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Old 06-17-2010, 10:59 AM   #16
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1971 Mansard Attic Ventilation Nonexistent


This link, if it will open, will tell you how many BTUs are giving you your 82F
http://en.wikipedia.org/wiki/R-value_(insulation)
You need to know your attic temp and the sq. ft. of the ceilings of the rooms that interface with the attic temp.

Knowing your attic temp, with this link you can figure the effectiveness and cost for various methods, including adding an AC.

The attic temp would have no effect on the room temp if
both were at the same temp or
the room ceilings were perfectly insulated.

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Old 06-17-2010, 11:29 AM   #17
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1971 Mansard Attic Ventilation Nonexistent


Really like the idea of the radiant barrier and adding the insulation. Still does't resolve my lack of ventilation.

I am thinking I can lower my static vents (4) on the roof and then replace two of the static vents with attic fans or Whirlybird turbines, and cover the other two.
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Old 06-17-2010, 03:28 PM   #18
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1971 Mansard Attic Ventilation Nonexistent


"
How much attic ventilation is required to provide proper temperature and moisture control? A number of studies sponsored by federal energy funds are under way to look at ventilation rates and methods. However, several studies previously made can help with this decision. The maximum ventilation rate is required to remove heat during the summer cooling months. Attics can reach temperatures of 150 to 160 degrees F during a summer day, although outside air temperatures are only 95 to 97 degrees F. The cooling load for a home air conditioner depends on the difference in temperature between the inside and outside air, and reduction of attic temperatures from 155 degrees to 105 degrees F will result in a significant reduction in cooling load. In a home with poor ceiling insulation, heat movement through ceilings may account for 30 percent or more of the total cooling cost. With a well-insulated ceiling, this source of heat may account for only 12 to 15 percent of the total cooling cost. Thus, high attic ventilation rates are most important for poorly insulated ceilings. A poorly insulated ceiling is one whose R rating is less than 14 or one with fewer than 4 inches of fiberglass, rockwool or cellulose insulation.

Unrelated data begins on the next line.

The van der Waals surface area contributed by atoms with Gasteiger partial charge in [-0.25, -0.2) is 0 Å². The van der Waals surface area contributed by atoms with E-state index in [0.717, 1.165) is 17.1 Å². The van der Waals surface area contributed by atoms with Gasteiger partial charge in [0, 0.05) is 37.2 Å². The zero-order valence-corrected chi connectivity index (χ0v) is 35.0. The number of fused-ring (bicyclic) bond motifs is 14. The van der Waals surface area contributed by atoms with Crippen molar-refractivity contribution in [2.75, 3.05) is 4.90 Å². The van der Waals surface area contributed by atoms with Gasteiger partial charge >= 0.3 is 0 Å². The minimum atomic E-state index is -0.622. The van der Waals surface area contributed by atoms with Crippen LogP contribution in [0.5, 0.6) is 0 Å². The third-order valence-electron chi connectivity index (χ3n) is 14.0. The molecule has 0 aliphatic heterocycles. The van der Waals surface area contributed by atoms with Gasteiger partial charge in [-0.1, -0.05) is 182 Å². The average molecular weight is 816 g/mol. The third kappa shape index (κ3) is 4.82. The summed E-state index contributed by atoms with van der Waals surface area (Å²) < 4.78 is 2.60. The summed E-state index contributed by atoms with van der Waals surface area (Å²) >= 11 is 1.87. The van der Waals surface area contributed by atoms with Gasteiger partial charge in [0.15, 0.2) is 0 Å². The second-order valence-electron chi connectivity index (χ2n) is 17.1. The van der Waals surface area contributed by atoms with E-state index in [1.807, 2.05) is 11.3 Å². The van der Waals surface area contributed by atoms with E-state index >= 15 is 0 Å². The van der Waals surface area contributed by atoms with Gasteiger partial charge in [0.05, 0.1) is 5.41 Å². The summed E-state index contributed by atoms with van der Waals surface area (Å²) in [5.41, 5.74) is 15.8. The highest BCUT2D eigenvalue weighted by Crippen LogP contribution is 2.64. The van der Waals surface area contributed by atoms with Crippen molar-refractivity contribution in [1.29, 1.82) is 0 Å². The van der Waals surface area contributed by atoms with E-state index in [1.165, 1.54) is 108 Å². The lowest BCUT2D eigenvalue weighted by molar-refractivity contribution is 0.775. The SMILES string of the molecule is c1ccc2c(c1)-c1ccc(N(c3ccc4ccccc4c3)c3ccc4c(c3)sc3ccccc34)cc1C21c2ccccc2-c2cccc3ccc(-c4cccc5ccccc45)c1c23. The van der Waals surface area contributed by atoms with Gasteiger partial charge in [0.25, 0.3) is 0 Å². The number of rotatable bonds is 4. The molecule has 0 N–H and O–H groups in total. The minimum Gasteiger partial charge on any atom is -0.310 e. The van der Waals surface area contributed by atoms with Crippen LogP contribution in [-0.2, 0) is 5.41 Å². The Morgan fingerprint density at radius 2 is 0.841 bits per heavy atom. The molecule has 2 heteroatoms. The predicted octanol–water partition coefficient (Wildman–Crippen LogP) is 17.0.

. . .on a July day in Texas, a ventilation rate of one air change per minute [60 per hour?] for a typical attic using 95-degree F air will lower the peak attic temperature to about 101 degrees F. Providing half air change per minute will lower the temperature to about 106 degrees F. Thus, the first half change per minute is most effective and a doubling of this rate only achieves about 5 degrees F additional cooling. Studies indicate that further increases in ventilation are not effective in significantly reducing attic temperatures."

Last edited by Yoyizit; 06-17-2010 at 03:33 PM.
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Old 06-18-2010, 07:18 AM   #19
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1971 Mansard Attic Ventilation Nonexistent


I'd do what Ed said and install continuous ridge vent. You can also put a box fan or any type of house fan on a timer in your attic and let it push air up thru vents. This is what I've done in my attic, as it is quieter than a big, roof-mounted exhaust fan. Also easier to replace once it dies. Good luck!

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